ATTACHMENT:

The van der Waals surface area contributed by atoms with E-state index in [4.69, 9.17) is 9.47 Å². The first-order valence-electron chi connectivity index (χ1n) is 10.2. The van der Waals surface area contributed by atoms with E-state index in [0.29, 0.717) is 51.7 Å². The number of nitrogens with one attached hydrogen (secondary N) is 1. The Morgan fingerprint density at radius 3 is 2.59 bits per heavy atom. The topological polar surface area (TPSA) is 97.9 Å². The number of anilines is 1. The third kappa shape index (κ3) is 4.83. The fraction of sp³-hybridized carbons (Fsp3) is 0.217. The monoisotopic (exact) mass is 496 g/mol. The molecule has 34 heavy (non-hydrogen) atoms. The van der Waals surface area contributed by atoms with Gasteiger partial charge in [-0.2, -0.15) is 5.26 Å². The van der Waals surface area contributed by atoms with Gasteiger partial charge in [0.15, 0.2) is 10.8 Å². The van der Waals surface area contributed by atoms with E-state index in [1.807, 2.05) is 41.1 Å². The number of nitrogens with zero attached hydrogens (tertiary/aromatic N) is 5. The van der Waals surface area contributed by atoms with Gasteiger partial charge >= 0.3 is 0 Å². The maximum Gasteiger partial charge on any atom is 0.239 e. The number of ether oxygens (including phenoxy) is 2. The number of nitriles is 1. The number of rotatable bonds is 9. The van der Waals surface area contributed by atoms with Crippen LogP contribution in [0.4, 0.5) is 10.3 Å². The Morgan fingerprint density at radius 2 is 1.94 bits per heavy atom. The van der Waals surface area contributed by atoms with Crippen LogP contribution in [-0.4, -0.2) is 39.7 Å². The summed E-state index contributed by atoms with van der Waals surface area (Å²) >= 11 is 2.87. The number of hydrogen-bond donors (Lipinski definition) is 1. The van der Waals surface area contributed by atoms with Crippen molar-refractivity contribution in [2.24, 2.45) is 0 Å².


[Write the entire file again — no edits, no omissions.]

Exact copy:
The van der Waals surface area contributed by atoms with E-state index in [4.69, 9.17) is 9.47 Å². The first-order valence-electron chi connectivity index (χ1n) is 10.2. The van der Waals surface area contributed by atoms with E-state index in [0.29, 0.717) is 51.7 Å². The number of nitrogens with one attached hydrogen (secondary N) is 1. The Morgan fingerprint density at radius 3 is 2.59 bits per heavy atom. The topological polar surface area (TPSA) is 97.9 Å². The number of anilines is 1. The third kappa shape index (κ3) is 4.83. The fraction of sp³-hybridized carbons (Fsp3) is 0.217. The monoisotopic (exact) mass is 496 g/mol. The molecule has 34 heavy (non-hydrogen) atoms. The van der Waals surface area contributed by atoms with Gasteiger partial charge in [-0.2, -0.15) is 5.26 Å². The van der Waals surface area contributed by atoms with Gasteiger partial charge in [0.15, 0.2) is 10.8 Å². The van der Waals surface area contributed by atoms with E-state index in [1.807, 2.05) is 41.1 Å². The number of nitrogens with zero attached hydrogens (tertiary/aromatic N) is 5. The van der Waals surface area contributed by atoms with Gasteiger partial charge >= 0.3 is 0 Å². The maximum Gasteiger partial charge on any atom is 0.239 e. The number of ether oxygens (including phenoxy) is 2. The number of nitriles is 1. The number of rotatable bonds is 9. The van der Waals surface area contributed by atoms with Crippen LogP contribution in [0.4, 0.5) is 10.3 Å². The Morgan fingerprint density at radius 2 is 1.94 bits per heavy atom. The van der Waals surface area contributed by atoms with Crippen LogP contribution in [-0.4, -0.2) is 39.7 Å². The summed E-state index contributed by atoms with van der Waals surface area (Å²) >= 11 is 2.87. The number of hydrogen-bond donors (Lipinski definition) is 1. The van der Waals surface area contributed by atoms with Crippen molar-refractivity contribution in [2.24, 2.45) is 0 Å².